Malta – Għadam tal-mejtin

This week, the smallest EU state, and one of the most densely populated, Malta. Malta has more than 365 churches, so you can pray in a different church every day of the year if you want. I mention this because għadam tal-mejtin are traditionally made for All Souls’ Day, which is at the beginning of November (similar to Day of the Dead). I have some quite distant Maltese heritage (my great-great-grandfather was Maltese, before moving to Guyana), and so it’s nice to be able to explore this country that I know very little about despite my distant links to it. Also, għadam tal-mejtin are delicious, and have inspired some thoughts about similarly filled biscuits I can make for Christmas. 

IMG_6346tAs for Brexit, well, it’s still going on. Theresa May has had her deal signed off by the EU, which I suppose is something at least. And now we wait to see if anyone in Parliament will actually vote for it. Unfortunately it seems that very few people want to vote for it, for a variety of reasons, all of which are likely to just send her back to the drawing board, or hopefully, potentially, get us a second vote. But even a good outcome on that isn’t guaranteed. It’s a terribly uncertain place we find ourselves in now. 

This post is part of a series called ‘Brexit Baking’, where I bake my way around all 28 EU Member States. You can read more about it here.IMG_6347tGħadam tal-mejtin (recipe from here)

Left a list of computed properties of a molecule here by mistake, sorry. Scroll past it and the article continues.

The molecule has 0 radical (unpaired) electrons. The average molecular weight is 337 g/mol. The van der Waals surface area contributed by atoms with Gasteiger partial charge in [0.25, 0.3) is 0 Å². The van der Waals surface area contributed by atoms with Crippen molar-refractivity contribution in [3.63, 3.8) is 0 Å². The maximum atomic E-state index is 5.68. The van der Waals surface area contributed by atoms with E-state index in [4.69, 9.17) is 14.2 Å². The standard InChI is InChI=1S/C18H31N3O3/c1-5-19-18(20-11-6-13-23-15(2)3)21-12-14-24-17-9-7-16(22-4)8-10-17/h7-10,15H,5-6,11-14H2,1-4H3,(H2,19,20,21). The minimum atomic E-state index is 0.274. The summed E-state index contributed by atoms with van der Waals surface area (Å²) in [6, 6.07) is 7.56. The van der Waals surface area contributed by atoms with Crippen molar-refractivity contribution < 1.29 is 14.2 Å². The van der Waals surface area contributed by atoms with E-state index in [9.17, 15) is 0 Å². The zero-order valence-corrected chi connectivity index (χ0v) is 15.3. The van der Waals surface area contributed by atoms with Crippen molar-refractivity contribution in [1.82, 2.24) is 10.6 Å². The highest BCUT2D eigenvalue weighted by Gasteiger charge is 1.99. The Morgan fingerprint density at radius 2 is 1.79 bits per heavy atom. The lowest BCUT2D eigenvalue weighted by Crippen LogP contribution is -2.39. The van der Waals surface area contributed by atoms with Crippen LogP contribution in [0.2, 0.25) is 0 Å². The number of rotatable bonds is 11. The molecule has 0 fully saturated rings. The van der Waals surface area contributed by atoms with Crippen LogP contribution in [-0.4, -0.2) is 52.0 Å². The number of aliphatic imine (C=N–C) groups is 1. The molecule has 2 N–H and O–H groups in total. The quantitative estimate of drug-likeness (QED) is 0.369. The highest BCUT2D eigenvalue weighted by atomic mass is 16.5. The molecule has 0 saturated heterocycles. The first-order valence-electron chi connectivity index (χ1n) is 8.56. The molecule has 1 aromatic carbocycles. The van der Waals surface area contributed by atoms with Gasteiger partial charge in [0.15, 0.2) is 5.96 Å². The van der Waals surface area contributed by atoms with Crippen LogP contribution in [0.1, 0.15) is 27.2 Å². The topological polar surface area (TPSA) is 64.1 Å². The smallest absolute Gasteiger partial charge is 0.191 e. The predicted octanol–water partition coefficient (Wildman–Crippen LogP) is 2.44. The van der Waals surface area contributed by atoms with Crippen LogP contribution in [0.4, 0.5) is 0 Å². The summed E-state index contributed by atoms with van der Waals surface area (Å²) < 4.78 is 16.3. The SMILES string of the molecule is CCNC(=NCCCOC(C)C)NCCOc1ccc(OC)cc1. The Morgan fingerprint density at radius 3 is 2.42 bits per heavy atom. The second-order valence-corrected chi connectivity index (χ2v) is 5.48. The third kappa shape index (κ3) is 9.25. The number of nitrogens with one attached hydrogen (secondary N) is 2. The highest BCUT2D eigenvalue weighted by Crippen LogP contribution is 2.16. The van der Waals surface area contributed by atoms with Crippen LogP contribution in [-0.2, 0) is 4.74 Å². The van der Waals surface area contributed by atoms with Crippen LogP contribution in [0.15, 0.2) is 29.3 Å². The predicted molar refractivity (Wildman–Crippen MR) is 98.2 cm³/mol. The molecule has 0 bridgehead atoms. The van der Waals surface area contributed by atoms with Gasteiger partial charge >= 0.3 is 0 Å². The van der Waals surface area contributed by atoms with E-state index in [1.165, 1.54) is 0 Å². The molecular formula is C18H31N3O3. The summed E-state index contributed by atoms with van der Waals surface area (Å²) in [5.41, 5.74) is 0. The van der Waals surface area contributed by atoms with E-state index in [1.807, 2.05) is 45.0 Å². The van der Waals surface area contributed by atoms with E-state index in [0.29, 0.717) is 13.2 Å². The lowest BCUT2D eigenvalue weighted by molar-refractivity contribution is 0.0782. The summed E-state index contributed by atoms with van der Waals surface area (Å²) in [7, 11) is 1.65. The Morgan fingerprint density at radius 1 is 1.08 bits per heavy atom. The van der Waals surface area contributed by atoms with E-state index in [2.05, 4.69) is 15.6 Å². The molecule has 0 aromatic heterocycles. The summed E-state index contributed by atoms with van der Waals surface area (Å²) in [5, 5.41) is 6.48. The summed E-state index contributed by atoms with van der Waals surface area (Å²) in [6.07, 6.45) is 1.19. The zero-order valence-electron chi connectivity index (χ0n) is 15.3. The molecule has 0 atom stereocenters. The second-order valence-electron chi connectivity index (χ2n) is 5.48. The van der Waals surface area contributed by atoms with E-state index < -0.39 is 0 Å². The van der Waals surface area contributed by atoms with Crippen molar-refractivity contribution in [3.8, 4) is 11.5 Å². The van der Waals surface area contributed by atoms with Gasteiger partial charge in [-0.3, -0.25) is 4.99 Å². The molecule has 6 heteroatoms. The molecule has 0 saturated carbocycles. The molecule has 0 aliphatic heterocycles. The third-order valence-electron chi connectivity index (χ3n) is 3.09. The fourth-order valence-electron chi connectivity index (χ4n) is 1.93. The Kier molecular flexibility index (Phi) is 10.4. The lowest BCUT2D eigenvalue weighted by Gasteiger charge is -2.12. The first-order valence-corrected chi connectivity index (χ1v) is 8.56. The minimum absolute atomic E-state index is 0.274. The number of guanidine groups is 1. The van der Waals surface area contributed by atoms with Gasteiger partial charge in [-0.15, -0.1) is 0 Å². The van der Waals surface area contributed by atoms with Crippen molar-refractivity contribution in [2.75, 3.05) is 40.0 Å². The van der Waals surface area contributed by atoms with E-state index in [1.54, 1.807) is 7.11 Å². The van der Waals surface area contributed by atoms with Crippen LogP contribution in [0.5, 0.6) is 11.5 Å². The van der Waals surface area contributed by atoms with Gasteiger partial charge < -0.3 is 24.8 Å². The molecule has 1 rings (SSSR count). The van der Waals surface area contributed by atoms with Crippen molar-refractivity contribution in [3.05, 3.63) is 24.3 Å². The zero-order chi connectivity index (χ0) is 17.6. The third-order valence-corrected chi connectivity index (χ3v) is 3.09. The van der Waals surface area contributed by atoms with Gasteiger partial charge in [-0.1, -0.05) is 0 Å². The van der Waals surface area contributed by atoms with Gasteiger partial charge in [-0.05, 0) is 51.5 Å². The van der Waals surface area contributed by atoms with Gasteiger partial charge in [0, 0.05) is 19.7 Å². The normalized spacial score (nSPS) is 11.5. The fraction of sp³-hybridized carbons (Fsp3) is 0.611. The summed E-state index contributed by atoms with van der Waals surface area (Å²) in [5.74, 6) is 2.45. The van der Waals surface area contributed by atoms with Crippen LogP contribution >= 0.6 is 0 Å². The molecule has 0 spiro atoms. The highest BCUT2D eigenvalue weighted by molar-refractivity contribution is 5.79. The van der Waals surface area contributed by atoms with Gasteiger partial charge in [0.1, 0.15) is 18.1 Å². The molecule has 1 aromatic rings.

400g plain flour
125g butter
300g sugar
1 egg
25ml milk
Juice of half a lemon
Vanilla essence
200g sugar
200g ground almonds
40ml water

1. Make the pastry by rubbing the butter and flour together until the mixture resembles fine crumbs. Mix the sugar with the eggs and add the mixture above.

2. Add the lemon and the vanilla essence and knead it. Add the milk and knead it to an elastic dough.

3. For the filling put the sugar and the water on a low heat and when sugar melts add the almonds. Blend the mixture very well, and let it cool.

4. Roll out the pastry and cut out your shapes. Make two of each shape as they will be sandwiched with almond paste.

5. Lay the first shape on a greased and floured baking tray, spread with almond paste, leaving a small margin. Lay the second shape over the top and press the edges together. Wet the edges with a brush dipped in milk to ensure adhesion.

6. Bake at 180C/gas 4, for about 20 minutes, until pale golden. Cool on the tray before decorating.

7. When the bones are cold, coat with light royal icing. You can sprinkle the top with crushed almonds if you wish. 

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